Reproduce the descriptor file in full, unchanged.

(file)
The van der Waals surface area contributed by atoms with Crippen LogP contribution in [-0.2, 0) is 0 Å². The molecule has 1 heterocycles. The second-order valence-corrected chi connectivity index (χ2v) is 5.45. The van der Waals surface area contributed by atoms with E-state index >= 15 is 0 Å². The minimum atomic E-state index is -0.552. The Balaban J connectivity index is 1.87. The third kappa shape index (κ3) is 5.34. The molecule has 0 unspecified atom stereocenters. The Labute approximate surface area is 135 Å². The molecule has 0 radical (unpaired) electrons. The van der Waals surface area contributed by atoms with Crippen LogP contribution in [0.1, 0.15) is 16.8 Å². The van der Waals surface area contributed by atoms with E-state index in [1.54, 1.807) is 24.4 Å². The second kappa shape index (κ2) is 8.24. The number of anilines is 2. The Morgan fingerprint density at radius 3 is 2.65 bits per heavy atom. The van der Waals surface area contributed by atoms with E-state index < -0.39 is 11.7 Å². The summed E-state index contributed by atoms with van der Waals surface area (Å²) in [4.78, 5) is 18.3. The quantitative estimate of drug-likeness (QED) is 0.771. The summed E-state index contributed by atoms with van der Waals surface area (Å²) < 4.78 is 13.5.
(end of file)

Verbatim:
The van der Waals surface area contributed by atoms with Crippen LogP contribution in [-0.2, 0) is 0 Å². The molecule has 1 heterocycles. The second-order valence-corrected chi connectivity index (χ2v) is 5.45. The van der Waals surface area contributed by atoms with E-state index >= 15 is 0 Å². The minimum atomic E-state index is -0.552. The Balaban J connectivity index is 1.87. The third kappa shape index (κ3) is 5.34. The molecule has 0 unspecified atom stereocenters. The Labute approximate surface area is 135 Å². The molecule has 0 radical (unpaired) electrons. The van der Waals surface area contributed by atoms with Crippen LogP contribution in [0.1, 0.15) is 16.8 Å². The van der Waals surface area contributed by atoms with E-state index in [1.54, 1.807) is 24.4 Å². The second kappa shape index (κ2) is 8.24. The number of anilines is 2. The Morgan fingerprint density at radius 3 is 2.65 bits per heavy atom. The van der Waals surface area contributed by atoms with E-state index < -0.39 is 11.7 Å². The summed E-state index contributed by atoms with van der Waals surface area (Å²) in [4.78, 5) is 18.3. The quantitative estimate of drug-likeness (QED) is 0.771. The summed E-state index contributed by atoms with van der Waals surface area (Å²) < 4.78 is 13.5.